David Cameron: UK Drug Laws Are "Just Fine"
The British Prime Minister rejects lawmakers' plea to consider radical drug policy reform.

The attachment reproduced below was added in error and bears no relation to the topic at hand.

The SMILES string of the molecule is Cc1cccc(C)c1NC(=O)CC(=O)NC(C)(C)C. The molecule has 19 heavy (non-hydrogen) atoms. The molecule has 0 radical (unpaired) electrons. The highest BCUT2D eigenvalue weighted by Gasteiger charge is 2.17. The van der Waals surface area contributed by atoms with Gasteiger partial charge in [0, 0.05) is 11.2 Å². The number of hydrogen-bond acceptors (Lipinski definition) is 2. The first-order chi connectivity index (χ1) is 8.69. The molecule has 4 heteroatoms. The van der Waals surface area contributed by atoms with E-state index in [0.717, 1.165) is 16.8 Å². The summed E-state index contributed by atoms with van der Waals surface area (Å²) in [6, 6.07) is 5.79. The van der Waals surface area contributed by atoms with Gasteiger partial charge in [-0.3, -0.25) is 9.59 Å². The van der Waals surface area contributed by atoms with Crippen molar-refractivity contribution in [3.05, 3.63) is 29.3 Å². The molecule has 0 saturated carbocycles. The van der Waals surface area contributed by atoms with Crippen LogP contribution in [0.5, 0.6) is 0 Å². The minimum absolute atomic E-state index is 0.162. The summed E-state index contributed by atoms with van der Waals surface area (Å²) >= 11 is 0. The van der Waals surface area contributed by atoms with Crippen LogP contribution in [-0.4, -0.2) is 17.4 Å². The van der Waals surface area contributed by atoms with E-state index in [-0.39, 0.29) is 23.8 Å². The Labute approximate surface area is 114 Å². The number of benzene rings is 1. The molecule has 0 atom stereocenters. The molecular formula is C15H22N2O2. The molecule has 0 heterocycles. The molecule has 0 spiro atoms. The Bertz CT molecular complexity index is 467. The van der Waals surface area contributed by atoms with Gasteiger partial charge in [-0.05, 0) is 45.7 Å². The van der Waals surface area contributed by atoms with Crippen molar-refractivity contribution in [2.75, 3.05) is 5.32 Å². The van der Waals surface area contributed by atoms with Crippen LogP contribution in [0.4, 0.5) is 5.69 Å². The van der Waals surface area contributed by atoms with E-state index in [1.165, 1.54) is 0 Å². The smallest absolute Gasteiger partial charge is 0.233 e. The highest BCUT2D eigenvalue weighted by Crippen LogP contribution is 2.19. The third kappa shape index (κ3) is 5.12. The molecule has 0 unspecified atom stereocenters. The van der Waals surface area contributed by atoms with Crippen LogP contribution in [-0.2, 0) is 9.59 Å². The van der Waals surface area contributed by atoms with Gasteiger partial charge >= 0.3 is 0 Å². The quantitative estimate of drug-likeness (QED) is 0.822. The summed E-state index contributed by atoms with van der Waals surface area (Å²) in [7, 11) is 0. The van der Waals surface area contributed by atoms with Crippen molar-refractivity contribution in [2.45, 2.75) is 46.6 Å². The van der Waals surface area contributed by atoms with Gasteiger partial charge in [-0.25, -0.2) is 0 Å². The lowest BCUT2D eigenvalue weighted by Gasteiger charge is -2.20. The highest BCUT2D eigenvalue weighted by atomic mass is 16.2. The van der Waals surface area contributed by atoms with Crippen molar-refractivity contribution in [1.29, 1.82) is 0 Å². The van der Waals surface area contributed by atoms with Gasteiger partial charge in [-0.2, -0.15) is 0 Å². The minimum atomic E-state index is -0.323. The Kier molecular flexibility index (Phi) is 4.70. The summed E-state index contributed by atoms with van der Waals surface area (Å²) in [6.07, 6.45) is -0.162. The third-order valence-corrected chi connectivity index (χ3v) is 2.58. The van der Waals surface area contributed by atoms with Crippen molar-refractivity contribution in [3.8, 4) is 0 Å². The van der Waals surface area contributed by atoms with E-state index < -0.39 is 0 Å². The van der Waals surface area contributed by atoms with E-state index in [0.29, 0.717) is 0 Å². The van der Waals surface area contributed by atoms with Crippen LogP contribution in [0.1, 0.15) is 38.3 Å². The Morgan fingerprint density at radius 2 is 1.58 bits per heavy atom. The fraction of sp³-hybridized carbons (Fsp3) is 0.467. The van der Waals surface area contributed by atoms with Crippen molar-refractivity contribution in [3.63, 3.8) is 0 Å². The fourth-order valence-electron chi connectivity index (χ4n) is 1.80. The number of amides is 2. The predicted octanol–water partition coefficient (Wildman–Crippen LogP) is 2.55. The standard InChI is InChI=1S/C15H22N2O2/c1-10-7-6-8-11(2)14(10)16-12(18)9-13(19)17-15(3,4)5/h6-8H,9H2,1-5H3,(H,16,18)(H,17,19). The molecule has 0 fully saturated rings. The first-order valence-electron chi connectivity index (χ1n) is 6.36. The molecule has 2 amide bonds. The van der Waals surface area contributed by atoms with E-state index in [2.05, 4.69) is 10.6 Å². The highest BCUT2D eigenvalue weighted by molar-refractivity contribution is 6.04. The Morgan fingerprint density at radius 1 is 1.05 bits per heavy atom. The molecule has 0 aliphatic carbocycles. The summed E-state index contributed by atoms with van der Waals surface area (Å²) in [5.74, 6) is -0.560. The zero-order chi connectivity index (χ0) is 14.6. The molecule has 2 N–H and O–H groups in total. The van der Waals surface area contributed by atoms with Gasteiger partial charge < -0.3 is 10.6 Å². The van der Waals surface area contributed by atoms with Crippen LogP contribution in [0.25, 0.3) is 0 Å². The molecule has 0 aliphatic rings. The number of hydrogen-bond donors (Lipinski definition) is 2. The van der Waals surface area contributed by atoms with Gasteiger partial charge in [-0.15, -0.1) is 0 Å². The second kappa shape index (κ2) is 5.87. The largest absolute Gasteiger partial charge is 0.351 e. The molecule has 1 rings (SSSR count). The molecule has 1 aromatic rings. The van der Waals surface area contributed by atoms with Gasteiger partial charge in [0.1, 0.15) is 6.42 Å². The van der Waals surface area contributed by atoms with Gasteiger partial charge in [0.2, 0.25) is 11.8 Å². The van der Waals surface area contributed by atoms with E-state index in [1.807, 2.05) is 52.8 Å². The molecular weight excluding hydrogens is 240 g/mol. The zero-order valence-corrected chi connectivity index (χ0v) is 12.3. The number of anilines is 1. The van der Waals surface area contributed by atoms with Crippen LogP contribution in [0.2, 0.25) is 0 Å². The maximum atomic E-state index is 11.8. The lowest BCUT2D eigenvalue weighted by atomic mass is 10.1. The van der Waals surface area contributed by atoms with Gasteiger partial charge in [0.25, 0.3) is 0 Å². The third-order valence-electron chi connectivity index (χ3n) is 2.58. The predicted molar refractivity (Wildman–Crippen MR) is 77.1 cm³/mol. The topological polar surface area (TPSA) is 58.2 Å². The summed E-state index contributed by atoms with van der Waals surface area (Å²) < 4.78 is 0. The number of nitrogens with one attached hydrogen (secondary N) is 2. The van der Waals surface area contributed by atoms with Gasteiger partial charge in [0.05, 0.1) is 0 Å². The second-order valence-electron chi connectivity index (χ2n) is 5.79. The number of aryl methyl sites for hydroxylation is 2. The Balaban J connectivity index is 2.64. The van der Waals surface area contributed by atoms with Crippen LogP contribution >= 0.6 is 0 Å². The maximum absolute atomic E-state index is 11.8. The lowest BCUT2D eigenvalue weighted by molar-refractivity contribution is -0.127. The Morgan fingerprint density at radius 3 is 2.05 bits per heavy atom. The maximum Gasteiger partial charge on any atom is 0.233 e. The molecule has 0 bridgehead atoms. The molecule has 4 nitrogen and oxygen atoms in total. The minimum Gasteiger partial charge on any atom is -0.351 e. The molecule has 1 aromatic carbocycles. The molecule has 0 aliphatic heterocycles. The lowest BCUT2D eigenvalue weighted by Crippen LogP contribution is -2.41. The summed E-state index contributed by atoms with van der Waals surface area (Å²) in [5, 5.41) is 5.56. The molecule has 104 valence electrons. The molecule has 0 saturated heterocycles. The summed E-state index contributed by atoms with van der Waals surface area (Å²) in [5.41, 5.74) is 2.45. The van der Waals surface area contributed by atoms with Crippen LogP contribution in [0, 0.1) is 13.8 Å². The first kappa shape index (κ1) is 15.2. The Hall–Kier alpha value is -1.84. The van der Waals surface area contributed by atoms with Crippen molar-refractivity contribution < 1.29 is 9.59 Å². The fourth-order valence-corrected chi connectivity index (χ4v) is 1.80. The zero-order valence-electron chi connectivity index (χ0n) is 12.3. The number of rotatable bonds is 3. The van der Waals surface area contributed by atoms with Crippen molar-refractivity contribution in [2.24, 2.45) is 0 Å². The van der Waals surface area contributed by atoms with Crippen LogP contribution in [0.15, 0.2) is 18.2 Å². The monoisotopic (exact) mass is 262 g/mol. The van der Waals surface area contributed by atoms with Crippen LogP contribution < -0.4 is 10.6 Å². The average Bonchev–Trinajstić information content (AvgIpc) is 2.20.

Prime Minister David Cameron has rejected a request from British lawmakers who—taking a cue from Latin America—want to set up a committee exploring drug legalization and decriminalization. Parliament's Home Affairs Committee stated that current policy isn't working, and called for a "fundamental review of all UK drugs policy," to involve a close examination of Portugal's current approach of decriminalizing all drugs. "Although it is not certain that the Portuguese experience could be replicated in the UK, given societal differences, we believe this is a model that merits significantly closer consideration," said the committee. They also requested studies into the effectiveness of the recent legalization in Washington and Colorado, as well as into Uruguay's proposed state monopoly of cannabis production and sale. Illegal drug use in Britain is at its lowest since measurements began in 1996—though an estimated 300,000 Brits are reported to be addicted to heroin or crack. The committee also argued that dealers continue to thrive in the UK, while too many addicts are unable either to receive treatment or to shake their addictions. The committee has no power other than to make recommendations, and drug-law liberalization will remain a tough sell with the current government. Cameron's statement denying the request is uncompromising: "I don't support decriminalization. We have a policy which actually is working in Britain. Drugs use is coming down, the emphasis on treatment is absolutely right, and we need to continue with that to make sure we can really make a difference."